DKIM (DomainKeys Identified Mail) is an email authentication method that uses public-key cryptography to sign emails and verify that the message body and attachments were not altered in transit.
Spammers and hackers might try to intercept your messages and send malicious emails on behalf of your domain, which will damage your email security and overall domain reputation. And if a lot of people start receiving fraudulent messages that look like they’re coming from you, they will get annoyed and send them straight to the spam folder—so you might find yourself on a list of bad senders you should not have been on in the first place.
We wrote everything you need to know about DKIM below—but before you get started, how about a 4-minute video about DKIM featuring a bunch of very authentication-focused puppies?
Why you should implement DKIM #
If you want to build a good, long-term reputation with internet service providers (ISPs) and make sure that your emails appear legitimate to recipients, then you’ll benefit from implementing DKIM.
Having emails signed with DKIM confirms your legitimacy and trustworthiness as a sender, which helps deliver your messages to a recipient’s inbox rather than to their junk or spam folders. Over time, DKIM can have a positive impact on your domain reputation, improving your email deliverability.
What is a DKIM record? #
A DKIM record is a specially formatted DNS TXT record that stores the public key to be used by receiving mail servers when verifying a message’s signature. A DKIM record might look something like this:
- v=DKIM1 indicates the DKIM version
- p indicates the the type of key (in this case, public)
- The very long string that starts with MIGfMA0GC is the public key itself
The DKIM record is often made available by the provider that’s sending your email (like Postmark. That’s us 👋); you, as a domain owner, will then add it to the DNS records on the sending domain.
How DKIM works & what is it used for #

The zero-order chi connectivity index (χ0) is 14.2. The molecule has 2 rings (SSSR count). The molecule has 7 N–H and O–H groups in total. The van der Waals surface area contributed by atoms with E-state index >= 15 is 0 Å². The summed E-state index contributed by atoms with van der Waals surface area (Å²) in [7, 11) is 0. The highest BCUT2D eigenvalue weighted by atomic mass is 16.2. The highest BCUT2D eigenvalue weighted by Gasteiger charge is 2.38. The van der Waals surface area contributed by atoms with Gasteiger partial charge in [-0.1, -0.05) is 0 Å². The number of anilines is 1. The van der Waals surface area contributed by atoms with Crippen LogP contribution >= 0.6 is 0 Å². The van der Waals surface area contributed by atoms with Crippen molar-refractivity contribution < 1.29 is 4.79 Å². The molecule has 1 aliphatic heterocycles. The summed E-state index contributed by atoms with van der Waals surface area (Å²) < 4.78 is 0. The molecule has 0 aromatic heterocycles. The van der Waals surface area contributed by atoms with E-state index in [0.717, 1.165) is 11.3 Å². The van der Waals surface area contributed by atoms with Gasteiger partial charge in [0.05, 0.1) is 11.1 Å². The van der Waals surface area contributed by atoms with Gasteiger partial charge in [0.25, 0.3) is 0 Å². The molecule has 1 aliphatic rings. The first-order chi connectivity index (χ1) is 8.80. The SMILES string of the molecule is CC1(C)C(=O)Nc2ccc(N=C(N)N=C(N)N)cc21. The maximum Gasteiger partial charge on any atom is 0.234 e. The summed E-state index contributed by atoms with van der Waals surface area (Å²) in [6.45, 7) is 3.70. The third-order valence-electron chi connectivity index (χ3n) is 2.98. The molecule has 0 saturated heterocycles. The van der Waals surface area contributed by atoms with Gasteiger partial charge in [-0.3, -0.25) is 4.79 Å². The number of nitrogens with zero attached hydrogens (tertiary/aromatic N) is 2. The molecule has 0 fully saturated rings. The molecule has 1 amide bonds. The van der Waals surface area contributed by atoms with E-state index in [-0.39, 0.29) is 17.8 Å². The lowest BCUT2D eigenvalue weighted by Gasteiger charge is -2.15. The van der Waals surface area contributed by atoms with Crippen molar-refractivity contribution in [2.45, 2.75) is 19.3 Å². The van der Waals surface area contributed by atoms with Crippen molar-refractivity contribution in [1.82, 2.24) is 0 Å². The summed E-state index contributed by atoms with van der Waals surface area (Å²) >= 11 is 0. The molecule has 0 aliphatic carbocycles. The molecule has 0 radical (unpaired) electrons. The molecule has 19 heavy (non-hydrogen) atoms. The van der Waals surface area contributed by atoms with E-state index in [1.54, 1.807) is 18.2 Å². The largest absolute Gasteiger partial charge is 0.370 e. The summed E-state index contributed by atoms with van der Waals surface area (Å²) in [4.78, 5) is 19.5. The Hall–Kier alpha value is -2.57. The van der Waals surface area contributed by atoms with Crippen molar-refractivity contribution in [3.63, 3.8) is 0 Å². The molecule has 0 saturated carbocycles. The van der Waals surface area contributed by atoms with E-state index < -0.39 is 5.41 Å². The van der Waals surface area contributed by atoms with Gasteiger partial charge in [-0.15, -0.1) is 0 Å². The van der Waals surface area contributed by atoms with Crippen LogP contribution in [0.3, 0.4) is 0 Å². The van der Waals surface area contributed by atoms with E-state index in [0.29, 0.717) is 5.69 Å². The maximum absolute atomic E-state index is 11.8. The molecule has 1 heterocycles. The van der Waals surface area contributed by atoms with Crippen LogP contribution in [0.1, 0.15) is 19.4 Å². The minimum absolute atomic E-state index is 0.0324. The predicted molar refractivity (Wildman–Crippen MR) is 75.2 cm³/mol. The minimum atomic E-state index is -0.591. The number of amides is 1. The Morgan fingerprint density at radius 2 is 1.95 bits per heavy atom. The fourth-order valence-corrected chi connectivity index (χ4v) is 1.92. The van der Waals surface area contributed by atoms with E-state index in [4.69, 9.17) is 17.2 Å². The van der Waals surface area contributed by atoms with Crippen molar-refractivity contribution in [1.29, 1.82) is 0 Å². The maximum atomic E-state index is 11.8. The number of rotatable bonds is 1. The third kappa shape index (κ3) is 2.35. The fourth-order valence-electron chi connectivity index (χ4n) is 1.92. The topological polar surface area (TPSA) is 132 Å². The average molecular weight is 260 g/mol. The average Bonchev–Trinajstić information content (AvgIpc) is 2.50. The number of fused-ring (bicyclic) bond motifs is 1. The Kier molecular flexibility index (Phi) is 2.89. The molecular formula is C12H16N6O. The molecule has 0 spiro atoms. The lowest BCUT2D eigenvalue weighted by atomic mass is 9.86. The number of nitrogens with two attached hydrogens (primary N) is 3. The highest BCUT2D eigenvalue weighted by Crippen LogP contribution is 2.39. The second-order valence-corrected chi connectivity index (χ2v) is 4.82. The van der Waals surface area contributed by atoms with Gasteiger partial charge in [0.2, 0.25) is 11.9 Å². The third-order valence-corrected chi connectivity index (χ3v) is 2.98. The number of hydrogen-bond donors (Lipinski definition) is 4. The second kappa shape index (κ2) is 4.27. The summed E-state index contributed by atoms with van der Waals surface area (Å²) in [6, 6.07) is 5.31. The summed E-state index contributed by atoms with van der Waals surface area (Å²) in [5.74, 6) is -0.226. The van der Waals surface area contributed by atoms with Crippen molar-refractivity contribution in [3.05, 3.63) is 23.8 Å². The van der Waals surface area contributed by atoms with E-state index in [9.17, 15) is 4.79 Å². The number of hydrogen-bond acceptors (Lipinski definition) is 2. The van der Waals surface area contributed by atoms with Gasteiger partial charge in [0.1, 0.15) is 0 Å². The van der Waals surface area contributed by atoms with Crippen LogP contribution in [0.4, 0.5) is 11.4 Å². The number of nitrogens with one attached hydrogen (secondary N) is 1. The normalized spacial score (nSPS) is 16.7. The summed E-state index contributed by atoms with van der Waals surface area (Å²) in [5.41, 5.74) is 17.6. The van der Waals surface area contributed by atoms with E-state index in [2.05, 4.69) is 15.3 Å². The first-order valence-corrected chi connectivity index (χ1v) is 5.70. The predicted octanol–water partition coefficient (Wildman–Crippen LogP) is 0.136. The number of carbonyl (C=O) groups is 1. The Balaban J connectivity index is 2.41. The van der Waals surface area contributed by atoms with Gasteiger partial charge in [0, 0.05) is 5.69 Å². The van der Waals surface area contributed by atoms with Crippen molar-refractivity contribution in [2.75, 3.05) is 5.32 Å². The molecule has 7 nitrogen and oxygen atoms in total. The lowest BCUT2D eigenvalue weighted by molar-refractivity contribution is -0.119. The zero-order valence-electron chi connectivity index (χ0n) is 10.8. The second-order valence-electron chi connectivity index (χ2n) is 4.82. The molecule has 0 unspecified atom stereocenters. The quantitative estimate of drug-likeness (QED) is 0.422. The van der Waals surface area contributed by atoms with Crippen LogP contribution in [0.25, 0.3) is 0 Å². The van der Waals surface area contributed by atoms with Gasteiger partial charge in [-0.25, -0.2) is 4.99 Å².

The short version: DKIM process works thanks to a private/public key pair, and requires two main actions.
- As your email is leaving the sender, a DKIM signature is added to the email and secured with encryption. The email gets signed with a private key in the shape of a unique ‘hash’ string of characters
- Recipient servers then use the public key published to your domain’s DNS to check your DKIM signature on incoming messages. Once the signature is verified with the public key by the recipient, the message passes DKIM and is considered authentic—which means the source of the message has been verified, and the body wasn’t changed in transit.
The long version:
There are quite a few steps to the process, but they are definitely too much for this page 😉 If you are curious and ready to go down an extremely convoluted DKIM rabbit hole, we wrote a very detailed 3-chapter guide to explain how the whole thing records work.
Some frequently asked questions about DKIM
What’s the difference between SPF, DKIM, and DMARC?# #
DKIM, SPF, and DMARC are three email authentication systems that protect recipients from spammers, scammers, and spoofers pretending to be someone they are not and sending fraudulent mail.
SPF (Sender Policy Framework) is a domain-based way to determine what IPs are allowed to send email on somebody’s behalf
DKIM (Domain Keys Identified Mail) is a message-based signature that uses asymmetric cryptography to sign email and verify that a message was not altered in transit
DMARC (Domain-based Message Authentication, Reporting & Conformance) builds on top of SPF and DKIM and instructs receivers to approve, quarantine, or reject email messages.
Is my email 100% safe with DKIM? #
The short answer is no: just because DKIM passes, doesn’t mean the message is above suspicion. The DKIM Signature also assigns a “responsible party” to the message. For example, Postmark uses its own domain to sign DKIM for every outgoing message, and receivers weigh Postmark’s reputation *heavily* when filtering mail.
Can I still send email without setting up DKIM? #
DKIM is compatible with existing email infrastructure and works with SPF and DMARC to create multiple layers of security for domains sending emails. Mail servers that don’t support DKIM signatures are still able to receive signed messages without any problems—it’s an optional security protocol, and DKIM is not a universally adopted standard.